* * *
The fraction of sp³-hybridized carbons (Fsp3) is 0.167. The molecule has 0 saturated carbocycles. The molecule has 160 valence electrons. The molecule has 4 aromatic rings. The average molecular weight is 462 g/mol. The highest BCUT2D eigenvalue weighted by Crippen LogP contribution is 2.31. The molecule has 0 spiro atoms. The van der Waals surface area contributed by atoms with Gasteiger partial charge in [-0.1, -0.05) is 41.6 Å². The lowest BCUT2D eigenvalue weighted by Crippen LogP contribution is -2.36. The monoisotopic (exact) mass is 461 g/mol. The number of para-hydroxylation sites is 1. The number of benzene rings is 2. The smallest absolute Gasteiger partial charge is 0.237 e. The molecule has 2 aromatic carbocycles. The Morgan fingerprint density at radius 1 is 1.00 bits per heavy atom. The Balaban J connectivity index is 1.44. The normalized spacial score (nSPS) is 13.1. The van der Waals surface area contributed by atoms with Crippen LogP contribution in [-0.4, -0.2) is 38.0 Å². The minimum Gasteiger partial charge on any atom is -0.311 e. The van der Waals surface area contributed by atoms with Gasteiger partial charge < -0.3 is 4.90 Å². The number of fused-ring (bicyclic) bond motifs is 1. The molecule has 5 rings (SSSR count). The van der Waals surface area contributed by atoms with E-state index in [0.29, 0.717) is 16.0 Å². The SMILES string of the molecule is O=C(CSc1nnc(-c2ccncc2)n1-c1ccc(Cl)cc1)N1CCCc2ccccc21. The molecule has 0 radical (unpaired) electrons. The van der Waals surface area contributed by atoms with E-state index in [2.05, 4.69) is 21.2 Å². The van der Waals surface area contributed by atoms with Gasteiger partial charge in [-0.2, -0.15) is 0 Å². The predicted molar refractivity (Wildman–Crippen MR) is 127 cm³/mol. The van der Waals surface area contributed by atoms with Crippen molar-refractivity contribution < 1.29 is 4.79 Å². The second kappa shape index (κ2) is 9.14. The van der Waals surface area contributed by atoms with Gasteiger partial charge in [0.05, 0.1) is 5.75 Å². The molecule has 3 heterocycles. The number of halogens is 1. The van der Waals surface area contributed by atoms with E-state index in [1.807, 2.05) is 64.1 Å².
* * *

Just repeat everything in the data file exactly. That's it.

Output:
The fraction of sp³-hybridized carbons (Fsp3) is 0.167. The molecule has 0 saturated carbocycles. The molecule has 160 valence electrons. The molecule has 4 aromatic rings. The average molecular weight is 462 g/mol. The highest BCUT2D eigenvalue weighted by Crippen LogP contribution is 2.31. The molecule has 0 spiro atoms. The van der Waals surface area contributed by atoms with Gasteiger partial charge in [-0.1, -0.05) is 41.6 Å². The lowest BCUT2D eigenvalue weighted by Crippen LogP contribution is -2.36. The monoisotopic (exact) mass is 461 g/mol. The number of para-hydroxylation sites is 1. The number of benzene rings is 2. The smallest absolute Gasteiger partial charge is 0.237 e. The molecule has 2 aromatic carbocycles. The Morgan fingerprint density at radius 1 is 1.00 bits per heavy atom. The Balaban J connectivity index is 1.44. The normalized spacial score (nSPS) is 13.1. The van der Waals surface area contributed by atoms with Crippen LogP contribution in [-0.4, -0.2) is 38.0 Å². The minimum Gasteiger partial charge on any atom is -0.311 e. The van der Waals surface area contributed by atoms with Gasteiger partial charge < -0.3 is 4.90 Å². The number of fused-ring (bicyclic) bond motifs is 1. The molecule has 5 rings (SSSR count). The van der Waals surface area contributed by atoms with E-state index in [0.29, 0.717) is 16.0 Å². The SMILES string of the molecule is O=C(CSc1nnc(-c2ccncc2)n1-c1ccc(Cl)cc1)N1CCCc2ccccc21. The molecule has 0 radical (unpaired) electrons. The van der Waals surface area contributed by atoms with E-state index in [2.05, 4.69) is 21.2 Å². The van der Waals surface area contributed by atoms with Gasteiger partial charge in [-0.2, -0.15) is 0 Å². The predicted molar refractivity (Wildman–Crippen MR) is 127 cm³/mol. The van der Waals surface area contributed by atoms with Crippen molar-refractivity contribution < 1.29 is 4.79 Å². The second kappa shape index (κ2) is 9.14. The van der Waals surface area contributed by atoms with Gasteiger partial charge in [0.05, 0.1) is 5.75 Å². The molecule has 3 heterocycles. The number of halogens is 1. The van der Waals surface area contributed by atoms with E-state index in [1.807, 2.05) is 64.1 Å².